This work was supported by grants-in-aid for Scientific Research on Priority Areas (08280104) from the Ministry of Education, Science, Sports and Culture of Japan, Science and Technology Agency, Japan, and Japan Health Science Foundation.

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The datasets used and/or analysed during the current study are available from the corresponding author on reasonable request.

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PG developed the purification methods, performed and analyzed all experiments and wrote the manuscript. TN supervised the work and made substantial contributions to conception and design. KS and MH supervised the finalization of the manuscript and agreed to be accountable for all aspects of the work. All authors read and approved the final manuscript.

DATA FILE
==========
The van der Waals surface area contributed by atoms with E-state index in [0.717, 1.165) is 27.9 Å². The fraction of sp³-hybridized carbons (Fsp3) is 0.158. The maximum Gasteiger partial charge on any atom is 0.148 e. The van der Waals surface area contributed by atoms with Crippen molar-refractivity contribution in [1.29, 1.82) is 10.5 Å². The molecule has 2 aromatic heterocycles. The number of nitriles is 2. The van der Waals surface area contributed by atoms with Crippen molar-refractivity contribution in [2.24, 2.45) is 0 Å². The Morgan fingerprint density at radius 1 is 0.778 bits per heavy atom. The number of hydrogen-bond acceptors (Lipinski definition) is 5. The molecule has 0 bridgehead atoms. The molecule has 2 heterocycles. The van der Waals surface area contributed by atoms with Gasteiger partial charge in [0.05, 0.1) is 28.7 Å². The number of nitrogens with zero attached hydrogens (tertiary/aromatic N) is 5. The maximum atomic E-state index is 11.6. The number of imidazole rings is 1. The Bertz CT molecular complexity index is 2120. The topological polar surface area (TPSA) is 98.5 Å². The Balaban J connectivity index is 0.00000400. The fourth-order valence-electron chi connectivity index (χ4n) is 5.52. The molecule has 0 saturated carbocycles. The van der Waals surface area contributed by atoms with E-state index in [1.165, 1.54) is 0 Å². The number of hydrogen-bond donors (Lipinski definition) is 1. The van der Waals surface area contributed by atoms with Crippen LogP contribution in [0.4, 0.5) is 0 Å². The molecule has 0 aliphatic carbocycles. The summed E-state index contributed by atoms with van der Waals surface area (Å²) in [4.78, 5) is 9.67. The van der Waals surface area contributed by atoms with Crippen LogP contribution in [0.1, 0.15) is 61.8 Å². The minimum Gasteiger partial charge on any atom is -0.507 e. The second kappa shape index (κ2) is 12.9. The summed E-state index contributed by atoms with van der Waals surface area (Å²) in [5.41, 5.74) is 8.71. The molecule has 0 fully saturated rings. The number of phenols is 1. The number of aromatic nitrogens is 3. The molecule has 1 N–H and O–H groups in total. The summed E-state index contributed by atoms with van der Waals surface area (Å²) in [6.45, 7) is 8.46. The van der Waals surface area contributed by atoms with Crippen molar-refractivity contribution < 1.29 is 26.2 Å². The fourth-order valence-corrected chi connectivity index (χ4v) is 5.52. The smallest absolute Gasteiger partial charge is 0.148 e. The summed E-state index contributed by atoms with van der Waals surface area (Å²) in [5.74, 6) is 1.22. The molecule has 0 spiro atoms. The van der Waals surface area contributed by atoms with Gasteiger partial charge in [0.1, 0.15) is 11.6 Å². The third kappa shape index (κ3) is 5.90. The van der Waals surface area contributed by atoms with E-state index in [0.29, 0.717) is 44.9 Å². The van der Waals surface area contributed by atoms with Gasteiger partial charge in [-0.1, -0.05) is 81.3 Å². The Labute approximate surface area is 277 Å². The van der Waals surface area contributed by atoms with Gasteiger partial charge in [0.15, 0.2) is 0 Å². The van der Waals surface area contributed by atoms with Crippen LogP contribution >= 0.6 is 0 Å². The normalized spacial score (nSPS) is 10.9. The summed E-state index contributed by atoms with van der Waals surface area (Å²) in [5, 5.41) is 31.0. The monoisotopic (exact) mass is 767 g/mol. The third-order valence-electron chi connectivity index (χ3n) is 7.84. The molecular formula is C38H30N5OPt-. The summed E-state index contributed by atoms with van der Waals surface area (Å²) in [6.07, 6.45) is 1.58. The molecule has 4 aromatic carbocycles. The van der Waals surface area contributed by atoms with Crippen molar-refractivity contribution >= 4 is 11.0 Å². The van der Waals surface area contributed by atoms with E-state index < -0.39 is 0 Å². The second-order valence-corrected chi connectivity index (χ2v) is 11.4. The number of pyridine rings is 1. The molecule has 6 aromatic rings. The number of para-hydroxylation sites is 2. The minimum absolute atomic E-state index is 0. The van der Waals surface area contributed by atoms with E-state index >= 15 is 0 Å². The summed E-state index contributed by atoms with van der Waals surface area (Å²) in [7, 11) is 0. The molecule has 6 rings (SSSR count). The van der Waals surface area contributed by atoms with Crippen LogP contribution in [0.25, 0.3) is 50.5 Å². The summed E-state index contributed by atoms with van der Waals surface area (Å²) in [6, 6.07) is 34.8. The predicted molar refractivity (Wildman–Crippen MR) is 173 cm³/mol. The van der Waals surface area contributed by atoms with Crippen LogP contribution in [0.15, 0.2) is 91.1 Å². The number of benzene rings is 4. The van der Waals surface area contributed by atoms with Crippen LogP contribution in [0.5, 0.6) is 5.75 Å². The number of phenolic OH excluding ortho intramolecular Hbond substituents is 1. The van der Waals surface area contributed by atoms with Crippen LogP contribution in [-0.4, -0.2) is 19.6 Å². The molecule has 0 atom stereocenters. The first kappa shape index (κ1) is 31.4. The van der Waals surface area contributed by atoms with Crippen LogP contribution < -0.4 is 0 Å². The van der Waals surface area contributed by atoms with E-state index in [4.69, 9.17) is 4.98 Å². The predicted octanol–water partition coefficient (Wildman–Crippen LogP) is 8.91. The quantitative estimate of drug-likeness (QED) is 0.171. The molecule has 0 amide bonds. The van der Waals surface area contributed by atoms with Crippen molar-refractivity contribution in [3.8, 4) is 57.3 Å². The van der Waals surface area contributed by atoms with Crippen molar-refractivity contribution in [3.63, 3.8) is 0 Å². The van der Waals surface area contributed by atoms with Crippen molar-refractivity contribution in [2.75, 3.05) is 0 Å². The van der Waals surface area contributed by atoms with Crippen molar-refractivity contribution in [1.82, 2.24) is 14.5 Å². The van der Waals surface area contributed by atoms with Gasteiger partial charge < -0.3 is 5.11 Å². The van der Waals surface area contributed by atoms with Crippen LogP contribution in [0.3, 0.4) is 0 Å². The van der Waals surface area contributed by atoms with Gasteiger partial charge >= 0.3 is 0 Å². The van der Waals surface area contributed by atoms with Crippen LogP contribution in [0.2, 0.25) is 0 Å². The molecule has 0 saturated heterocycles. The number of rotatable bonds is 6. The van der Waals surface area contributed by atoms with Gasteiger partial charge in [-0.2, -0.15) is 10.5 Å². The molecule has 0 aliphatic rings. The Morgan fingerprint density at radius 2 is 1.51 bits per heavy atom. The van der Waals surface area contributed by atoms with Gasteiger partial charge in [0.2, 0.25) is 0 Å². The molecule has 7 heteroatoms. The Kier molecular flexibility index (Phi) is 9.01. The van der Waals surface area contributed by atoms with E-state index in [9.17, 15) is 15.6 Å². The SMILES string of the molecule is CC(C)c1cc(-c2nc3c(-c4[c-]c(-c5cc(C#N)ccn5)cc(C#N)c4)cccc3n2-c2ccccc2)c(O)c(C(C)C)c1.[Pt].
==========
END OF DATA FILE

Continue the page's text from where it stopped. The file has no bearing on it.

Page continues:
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Correspondence to Petr Grúz.

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Additional file

Additional file 1:

Figure S1. Comparison of MucB-ssDNA, RecA-ssDNA and Ssb-ssDNA interactions on the SM chip surface. (PDF 46 kb)

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Grúz, P., Sugiyama, K., Honma, M. et al. Purification and interactions of the MucA’ and MucB proteins constituting the DNA polymerase RI. Genes and Environ 41, 10 (2019).

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  • DNA polymerase
  • mucAB
  • Surface Plasmon resonance
  • Protein refolding
  • β-Subunit